Three miles from CrossFit Center City in Philadelphia, Pennsylvania, the life expectancy rate drops by almost 30 years. This shocked Wylie Belasik, but mostly because there was something he could do about it.
“What really struck me about that information is that we have this incredible tool with CrossFit, we have this scalable solution for where anyone is at in terms of where their fitness currently stands,” said Belasik, the owner of CrossFit Center City and Subversus Fitness. “We can find a way to get them moving, we can find a way to get them on a path toward health. And at the same time we can create jobs for people who need employment. What the program is doing, we’re attacking really a health care obstacle using CrossFit and using job creation at the same time.”
The program he’s talking about is his nonprofit called UliftU. With experience in nonprofits prior to opening his gym, Belasik had always found it difficult to bridge the gap between society and those coming out of pasts of homelessness, drug abuse, incarceration and unemployment. Sport had consistently proven to help people believe in themselves again and see what they were capable of; CrossFit was no different.
UliftU was started about 18 month ago. It offers a nine-month training program for about eight to 10 people at a time. Members of the program commit to three to four workouts a week at CrossFit Center City. In the afternoons on Tuesdays and Thursdays, they spend 2.5 hours in a classroom, learning everything from anatomy and physiology to nutrition and programming.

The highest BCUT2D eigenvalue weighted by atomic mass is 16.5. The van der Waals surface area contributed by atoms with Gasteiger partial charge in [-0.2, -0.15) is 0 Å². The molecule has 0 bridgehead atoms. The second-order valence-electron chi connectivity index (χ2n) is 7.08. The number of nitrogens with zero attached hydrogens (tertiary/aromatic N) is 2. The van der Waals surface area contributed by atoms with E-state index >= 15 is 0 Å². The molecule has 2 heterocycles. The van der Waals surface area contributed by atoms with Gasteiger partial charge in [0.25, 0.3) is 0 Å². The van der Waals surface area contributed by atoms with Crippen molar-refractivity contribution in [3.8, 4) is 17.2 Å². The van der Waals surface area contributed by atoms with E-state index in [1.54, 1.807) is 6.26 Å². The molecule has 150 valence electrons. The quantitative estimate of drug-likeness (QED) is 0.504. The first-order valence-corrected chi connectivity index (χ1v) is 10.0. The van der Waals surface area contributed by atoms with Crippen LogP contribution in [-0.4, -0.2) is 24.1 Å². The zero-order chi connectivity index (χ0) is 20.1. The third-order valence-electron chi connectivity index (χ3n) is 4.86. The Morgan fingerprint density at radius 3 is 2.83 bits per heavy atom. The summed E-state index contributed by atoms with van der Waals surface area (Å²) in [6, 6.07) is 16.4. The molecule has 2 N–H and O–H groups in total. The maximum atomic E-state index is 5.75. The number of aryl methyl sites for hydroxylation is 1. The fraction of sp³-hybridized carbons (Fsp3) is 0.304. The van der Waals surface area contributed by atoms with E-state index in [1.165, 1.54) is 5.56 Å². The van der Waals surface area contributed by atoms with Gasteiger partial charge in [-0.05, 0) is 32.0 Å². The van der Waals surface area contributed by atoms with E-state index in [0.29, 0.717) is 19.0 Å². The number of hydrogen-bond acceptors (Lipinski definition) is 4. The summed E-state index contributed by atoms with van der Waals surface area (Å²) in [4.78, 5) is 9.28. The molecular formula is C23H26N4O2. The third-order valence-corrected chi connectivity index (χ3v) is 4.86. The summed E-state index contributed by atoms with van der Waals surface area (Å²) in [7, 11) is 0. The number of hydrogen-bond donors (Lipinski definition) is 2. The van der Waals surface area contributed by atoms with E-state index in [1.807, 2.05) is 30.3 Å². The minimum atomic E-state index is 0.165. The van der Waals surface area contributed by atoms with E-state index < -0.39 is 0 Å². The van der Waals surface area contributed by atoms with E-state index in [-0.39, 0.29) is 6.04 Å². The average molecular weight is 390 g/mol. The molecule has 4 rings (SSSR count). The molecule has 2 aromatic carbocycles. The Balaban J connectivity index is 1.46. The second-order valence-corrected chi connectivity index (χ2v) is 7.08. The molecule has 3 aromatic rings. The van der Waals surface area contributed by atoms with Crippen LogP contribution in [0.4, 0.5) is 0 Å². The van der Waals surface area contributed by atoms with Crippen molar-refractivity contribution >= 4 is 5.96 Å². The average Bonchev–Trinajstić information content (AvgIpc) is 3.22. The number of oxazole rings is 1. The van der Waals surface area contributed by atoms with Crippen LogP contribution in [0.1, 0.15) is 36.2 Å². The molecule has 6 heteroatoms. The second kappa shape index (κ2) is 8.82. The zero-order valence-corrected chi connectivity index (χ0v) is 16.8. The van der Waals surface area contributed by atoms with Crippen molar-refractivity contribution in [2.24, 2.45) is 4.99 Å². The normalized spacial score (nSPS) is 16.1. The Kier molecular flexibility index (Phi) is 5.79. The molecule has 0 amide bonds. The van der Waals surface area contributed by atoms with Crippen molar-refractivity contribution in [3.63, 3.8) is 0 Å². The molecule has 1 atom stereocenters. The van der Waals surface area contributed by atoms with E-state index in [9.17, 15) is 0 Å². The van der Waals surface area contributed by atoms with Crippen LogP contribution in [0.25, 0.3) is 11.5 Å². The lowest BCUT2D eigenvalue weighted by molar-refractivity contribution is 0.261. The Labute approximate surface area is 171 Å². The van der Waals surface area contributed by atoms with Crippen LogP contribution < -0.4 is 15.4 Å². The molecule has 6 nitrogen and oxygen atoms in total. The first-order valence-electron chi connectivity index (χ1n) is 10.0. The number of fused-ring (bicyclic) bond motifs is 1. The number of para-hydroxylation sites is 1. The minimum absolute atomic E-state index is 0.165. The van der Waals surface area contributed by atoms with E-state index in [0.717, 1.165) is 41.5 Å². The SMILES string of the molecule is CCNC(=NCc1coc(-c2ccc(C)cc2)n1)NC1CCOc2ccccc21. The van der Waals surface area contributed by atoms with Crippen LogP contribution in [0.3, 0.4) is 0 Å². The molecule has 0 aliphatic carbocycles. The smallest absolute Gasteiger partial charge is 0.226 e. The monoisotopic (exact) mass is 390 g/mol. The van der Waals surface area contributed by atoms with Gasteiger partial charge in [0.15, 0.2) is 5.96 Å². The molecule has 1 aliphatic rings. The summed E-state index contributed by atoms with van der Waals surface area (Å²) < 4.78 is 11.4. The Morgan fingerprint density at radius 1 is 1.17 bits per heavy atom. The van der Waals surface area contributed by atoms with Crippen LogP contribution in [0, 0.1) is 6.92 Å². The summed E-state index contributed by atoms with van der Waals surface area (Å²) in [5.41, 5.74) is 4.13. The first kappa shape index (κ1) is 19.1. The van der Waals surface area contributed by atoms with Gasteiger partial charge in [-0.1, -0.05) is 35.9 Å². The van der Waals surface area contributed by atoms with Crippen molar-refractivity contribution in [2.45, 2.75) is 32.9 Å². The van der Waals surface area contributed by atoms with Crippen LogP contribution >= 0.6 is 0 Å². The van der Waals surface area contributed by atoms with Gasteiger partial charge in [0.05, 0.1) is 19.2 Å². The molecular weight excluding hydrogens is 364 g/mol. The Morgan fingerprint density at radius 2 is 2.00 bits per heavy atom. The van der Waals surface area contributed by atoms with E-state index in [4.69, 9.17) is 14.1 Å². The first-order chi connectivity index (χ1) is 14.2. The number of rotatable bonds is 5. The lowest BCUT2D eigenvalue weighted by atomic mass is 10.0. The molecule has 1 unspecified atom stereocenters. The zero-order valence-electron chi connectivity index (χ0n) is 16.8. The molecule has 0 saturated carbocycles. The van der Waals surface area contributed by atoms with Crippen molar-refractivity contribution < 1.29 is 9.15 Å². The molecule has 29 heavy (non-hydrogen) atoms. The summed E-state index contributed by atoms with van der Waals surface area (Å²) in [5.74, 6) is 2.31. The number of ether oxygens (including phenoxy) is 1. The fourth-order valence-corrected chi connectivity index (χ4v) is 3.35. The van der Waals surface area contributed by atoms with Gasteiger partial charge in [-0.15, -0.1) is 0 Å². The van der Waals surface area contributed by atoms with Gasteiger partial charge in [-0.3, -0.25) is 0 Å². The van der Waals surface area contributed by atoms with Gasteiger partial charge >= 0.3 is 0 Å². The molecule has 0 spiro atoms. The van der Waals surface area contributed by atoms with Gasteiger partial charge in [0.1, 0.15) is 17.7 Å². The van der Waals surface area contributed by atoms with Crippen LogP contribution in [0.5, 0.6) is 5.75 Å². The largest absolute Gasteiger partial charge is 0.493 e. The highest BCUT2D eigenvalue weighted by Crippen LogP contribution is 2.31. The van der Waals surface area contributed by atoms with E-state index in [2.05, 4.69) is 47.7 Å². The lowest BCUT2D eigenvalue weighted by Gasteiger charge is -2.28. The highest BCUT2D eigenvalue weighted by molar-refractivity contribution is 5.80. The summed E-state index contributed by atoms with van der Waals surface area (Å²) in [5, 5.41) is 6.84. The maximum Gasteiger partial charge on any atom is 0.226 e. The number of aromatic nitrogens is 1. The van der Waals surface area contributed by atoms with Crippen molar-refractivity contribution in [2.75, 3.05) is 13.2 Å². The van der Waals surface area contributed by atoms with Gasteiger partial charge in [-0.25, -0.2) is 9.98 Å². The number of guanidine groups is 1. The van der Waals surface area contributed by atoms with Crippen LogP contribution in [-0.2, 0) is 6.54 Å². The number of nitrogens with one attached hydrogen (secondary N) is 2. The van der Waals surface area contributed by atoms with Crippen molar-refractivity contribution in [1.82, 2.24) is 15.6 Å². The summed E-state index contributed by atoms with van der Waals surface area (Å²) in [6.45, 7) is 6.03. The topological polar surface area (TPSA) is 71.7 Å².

“Here we have this tool that people can learn that then provides a scalable solution to address fitness,” explained Belasik. “What’s really great about the fitness industry is that you will be as successful as you are committed to your craft. It doesn’t matter what your background was previously; it matters how dedicated you are to connecting to the members at your gym, connecting to your clients.”
The program accumulates to a single test. Literally. “Our goal is to both provide job training through our nine-month job training program, get them prepared to take the CrossFit Level 1 exam,” said Belasik. “It’s not to say that is the end all be all for all personal training type work or group fitness work, but the hands-on nature of CrossFit and the hands on nature of learning a Level 1 is really attractive because it provides a lot of different ways to learn.”
In the future, Belasik wants to have UliftU offered as a template for Affiliates to reach those segments of the population they aren’t reaching. But for now, he is simply getting his members involved in a simple way — one percent of all memberships goes to the nonprofit. It’s not about the finances; it’s about his members being a part of something bigger, just like UliftU’s mission.
“We really feel true wellness means access to sustainable employment and being able to contribute in your community, and so what we’re trying to do is address the needs of employment for a population that’s out of the workforce, but also to address long standing issues of chronic and preventable disease and our community here in Philadelphia,” said Belasik. “How do we think a little bigger than just what we’re doing day to day?”